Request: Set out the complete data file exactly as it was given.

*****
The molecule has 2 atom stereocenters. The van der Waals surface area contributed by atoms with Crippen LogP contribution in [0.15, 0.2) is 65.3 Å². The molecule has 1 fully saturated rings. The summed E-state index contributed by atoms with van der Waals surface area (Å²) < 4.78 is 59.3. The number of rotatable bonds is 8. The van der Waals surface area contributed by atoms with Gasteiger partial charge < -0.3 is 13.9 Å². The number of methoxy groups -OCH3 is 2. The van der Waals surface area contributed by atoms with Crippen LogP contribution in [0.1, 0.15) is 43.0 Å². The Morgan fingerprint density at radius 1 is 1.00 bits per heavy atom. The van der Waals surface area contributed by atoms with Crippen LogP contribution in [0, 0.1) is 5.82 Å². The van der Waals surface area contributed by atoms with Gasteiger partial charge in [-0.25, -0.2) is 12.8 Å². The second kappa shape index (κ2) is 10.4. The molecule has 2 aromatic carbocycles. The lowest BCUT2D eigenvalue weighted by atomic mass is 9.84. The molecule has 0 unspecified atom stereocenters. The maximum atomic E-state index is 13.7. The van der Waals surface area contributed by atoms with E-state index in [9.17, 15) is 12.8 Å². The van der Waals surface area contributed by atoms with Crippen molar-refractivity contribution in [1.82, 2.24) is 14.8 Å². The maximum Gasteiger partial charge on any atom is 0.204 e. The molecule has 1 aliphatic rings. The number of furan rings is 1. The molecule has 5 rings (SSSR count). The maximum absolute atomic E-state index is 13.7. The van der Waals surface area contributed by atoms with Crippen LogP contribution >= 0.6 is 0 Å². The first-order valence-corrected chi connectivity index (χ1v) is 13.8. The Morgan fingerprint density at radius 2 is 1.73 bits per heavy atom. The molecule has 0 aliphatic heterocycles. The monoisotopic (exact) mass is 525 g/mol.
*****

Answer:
The molecule has 2 atom stereocenters. The van der Waals surface area contributed by atoms with Crippen LogP contribution in [0.15, 0.2) is 65.3 Å². The molecule has 1 fully saturated rings. The summed E-state index contributed by atoms with van der Waals surface area (Å²) < 4.78 is 59.3. The number of rotatable bonds is 8. The van der Waals surface area contributed by atoms with Gasteiger partial charge < -0.3 is 13.9 Å². The number of methoxy groups -OCH3 is 2. The van der Waals surface area contributed by atoms with Crippen LogP contribution in [0.1, 0.15) is 43.0 Å². The Morgan fingerprint density at radius 1 is 1.00 bits per heavy atom. The van der Waals surface area contributed by atoms with Crippen LogP contribution in [0, 0.1) is 5.82 Å². The van der Waals surface area contributed by atoms with Gasteiger partial charge in [-0.25, -0.2) is 12.8 Å². The second kappa shape index (κ2) is 10.4. The molecule has 2 aromatic carbocycles. The lowest BCUT2D eigenvalue weighted by atomic mass is 9.84. The molecule has 0 unspecified atom stereocenters. The maximum atomic E-state index is 13.7. The van der Waals surface area contributed by atoms with E-state index in [9.17, 15) is 12.8 Å². The van der Waals surface area contributed by atoms with Crippen molar-refractivity contribution in [1.82, 2.24) is 14.8 Å². The maximum Gasteiger partial charge on any atom is 0.204 e. The molecule has 1 aliphatic rings. The number of furan rings is 1. The molecule has 5 rings (SSSR count). The maximum absolute atomic E-state index is 13.7. The van der Waals surface area contributed by atoms with Crippen LogP contribution >= 0.6 is 0 Å². The first-order valence-corrected chi connectivity index (χ1v) is 13.8. The Morgan fingerprint density at radius 2 is 1.73 bits per heavy atom. The molecule has 0 aliphatic heterocycles. The monoisotopic (exact) mass is 525 g/mol.